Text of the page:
Factores de riesgo en Canadá para enfermedades de transmisión sexual y sus variaciones / Risk Factors For Sexually Transmitted Diseases in Canada and Provincial Variations

Bajaj Sameer, Ramayanam Shravan, Stanley Enebeli, Hortense Nosh Tabien, Mustafa Andkhoie, Mohsen Yaghoubi, Gall Spencer, Szafron Michael, Marwa Farag



Este estudio exploró los factores asociados con los reportes que indican haber tenido alguna vez una enfermedad de transmisión sexual (STI-Sexually Transmitted Disease) en Canadá y las variaciones regionales de estas asociaciones.


Se tomó una muestra de 35,099 canadienses adultos de la Encuesta de Salud de la Comunidad Canadiense de 2009-2010, la cual se analizó mediante regresión logística binaria para modelar las relaciones entre estado civil, sexo, ingreso familiar, educación, frecuencia de consumo de alcohol, consumo de tabaco, estatus inmigratorio y región canadiense de residencia, con haber sido diagnosticado alguna vez con una STI. El modelo controló la edad del encuestado.


Las personas que vivían en los Territorios tuvieron las probabilidades más altas de haber sido diagnosticadas alguna vez con una STI (OR = 2.03, 95% CI (1.19, 3.48)) y los residentes de las provincias Marítimas (OR = 0.71, 95 % CI (0.59, 0.85)) y Ontario (OR = 0.79, 95 % CI (0.70, .89)) tuvieron las probabilidades más bajas de haber sido diagnosticados con una STI. Ser mujer fue un factor de riesgo con un índice de probabilidad de 1.74 (95% CI (1.60, 1.88)). En nuestro estudio, se encontraron como factores protectores el ingreso familiar, el matrimonio y la educación. Los factores de comportamiento tales como tabaquismo y el consumo excesivo de alcohol tuvieron efectos nocivos significativos en la salud sexual. Los fumadores actuales tuvieron una probabilidad 1.95 (95% CI (1.75, 2.18)) veces más alta que los no fumadores de haber sido diagnosticados con una STI. De manera similar, los individuos con consumo excesivo de alcohol con una frecuencia de más de una vez por semana tuvieron 1.77 (95% CI (1.57,1.99)) mayores probabilidades de haber tenido alguna vez una STI.

Tanto los factores demográficos como los de comportamiento influyen en la probabilidad de haber sido diagnosticado alguna vez con una STI en Canadá. Es más probable que las mujeres, las personas con más bajos ingresos, más bajo nivel de educación o solteras, alguna vez hayan tenido una STI. El tabaquismo y el consumo excesivo de alcohol están asociados de manera significativa con un incremento en la probabilidad de alguna vez haber tenido una STI en Canadá. Las intervenciones políticas, como el suministro de información relevante y precisa para las poblaciones en mayor riesgo, identificadas en este estudio, podrían resultar beneficiosas. Las intervenciones de detección en contextos clínicos y no clínicos también son una parte importante de cualquier estrategia de prevención de las STI. Igualmente, es más probable que las intervenciones de promoción de la salud específicas de género sean más eficaces.


Objectives: This study explored factors associated with reporting ever having had a sexually transmitted disease (STI) in Canada and the provincial variations in these associations.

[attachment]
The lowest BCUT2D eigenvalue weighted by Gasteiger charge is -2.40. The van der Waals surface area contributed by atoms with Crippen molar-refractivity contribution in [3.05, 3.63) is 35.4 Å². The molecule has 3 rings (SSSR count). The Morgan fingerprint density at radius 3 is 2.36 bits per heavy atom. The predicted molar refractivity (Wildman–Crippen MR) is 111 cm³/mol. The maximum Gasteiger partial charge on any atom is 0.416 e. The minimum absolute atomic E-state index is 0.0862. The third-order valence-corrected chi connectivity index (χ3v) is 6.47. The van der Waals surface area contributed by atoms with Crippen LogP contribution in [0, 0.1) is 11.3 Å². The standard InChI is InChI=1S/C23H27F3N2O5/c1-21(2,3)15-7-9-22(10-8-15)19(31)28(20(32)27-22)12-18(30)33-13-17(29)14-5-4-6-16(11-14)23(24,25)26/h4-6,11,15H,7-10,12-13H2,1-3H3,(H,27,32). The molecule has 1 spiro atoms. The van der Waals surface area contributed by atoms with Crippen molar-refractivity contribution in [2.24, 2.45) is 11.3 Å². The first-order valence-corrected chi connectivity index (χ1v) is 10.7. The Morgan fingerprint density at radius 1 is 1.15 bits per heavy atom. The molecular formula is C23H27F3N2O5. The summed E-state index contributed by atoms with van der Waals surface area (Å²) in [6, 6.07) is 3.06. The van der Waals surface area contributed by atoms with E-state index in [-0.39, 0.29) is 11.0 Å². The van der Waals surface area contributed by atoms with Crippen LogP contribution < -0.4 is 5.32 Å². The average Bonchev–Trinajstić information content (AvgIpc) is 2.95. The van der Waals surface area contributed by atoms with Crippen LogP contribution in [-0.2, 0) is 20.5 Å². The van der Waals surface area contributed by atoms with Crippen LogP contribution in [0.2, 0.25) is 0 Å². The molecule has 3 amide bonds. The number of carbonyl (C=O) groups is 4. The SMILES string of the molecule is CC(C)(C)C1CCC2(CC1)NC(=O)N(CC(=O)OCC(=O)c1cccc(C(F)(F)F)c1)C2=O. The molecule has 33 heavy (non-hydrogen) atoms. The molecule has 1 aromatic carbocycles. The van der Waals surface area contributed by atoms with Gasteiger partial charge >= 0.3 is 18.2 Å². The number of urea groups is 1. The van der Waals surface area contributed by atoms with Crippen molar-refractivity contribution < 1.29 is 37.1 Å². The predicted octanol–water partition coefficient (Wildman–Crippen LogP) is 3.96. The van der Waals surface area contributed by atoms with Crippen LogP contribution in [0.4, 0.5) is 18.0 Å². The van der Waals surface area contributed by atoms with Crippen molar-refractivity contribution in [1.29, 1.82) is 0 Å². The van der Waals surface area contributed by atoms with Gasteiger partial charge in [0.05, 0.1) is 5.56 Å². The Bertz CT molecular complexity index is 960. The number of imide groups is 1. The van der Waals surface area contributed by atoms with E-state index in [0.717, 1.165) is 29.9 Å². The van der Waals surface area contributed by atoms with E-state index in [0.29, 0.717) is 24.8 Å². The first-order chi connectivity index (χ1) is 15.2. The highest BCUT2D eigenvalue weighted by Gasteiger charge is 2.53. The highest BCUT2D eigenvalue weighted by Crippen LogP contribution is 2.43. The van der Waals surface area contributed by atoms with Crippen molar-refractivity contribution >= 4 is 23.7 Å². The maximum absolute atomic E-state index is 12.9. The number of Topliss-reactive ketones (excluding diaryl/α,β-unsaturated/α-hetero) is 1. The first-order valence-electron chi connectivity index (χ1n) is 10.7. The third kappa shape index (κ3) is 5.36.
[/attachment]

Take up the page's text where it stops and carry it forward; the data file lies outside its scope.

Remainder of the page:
Methods:A sample of 35,099 Canadian adults was drawn from the 2009-2010 Canadian Community Health Survey, and analyzed using binary logistic regression to model the relationships that marital status, sex, household income, education, frequency of risky drinking, smoking status, immigration status, and Canadian region of residence have with ever being diagnosed with an STI. The model controlled for the age of the respondent.

Results: People living in the Territories had the highest odds of having ever been diagnosed with an STI (OR = 2.03, 95% CI (1.19,3.48)) and residents from the Maritime provinces (OR = 0.71, 95 % CI (0.59, 0.85)) and Ontario (OR = 0.79, 95 % CI (0.70, .89)) had the lowest odds for having been diagnosed with an STI. Being female was a risk factor with an odds ratio of 1.74 (95% CI (1.60, 1.88)). In our study, income, marriage and education were found to be protective factors. Behavioral factors such as smoking and binge drinking had significant harmful effects on sexual health. Current smokers had an odds 1.95 (95% CI (1.75, 2.18)) times higher than non-smokers of ever being diagnosed with an STI. Similarly, individuals with a binge drinking frequency of more than once per week had 1.77 (95% CI (1.57,1.99)) higher odds of having ever had an STI.

Conclusions:Both demographic and behavioral factors influence the likelihood of having ever been diagnosed with an STI in Canada. Women, people with lower income, lower education, or unmarried are more likely to have ever had an STI. Smoking and binge drinking are significantly associated with an increase in the likelihood of ever having an STI in Canada. Policy interventions such as providing accurate relevant information to higher risk populations, identified in this study, could prove beneficial. Screening interventions in clinic-based and non-clinical settings are also an important part of any STI prevention strategy. Tailored gender-specific health promotions interventions are also likely be more efficacious.

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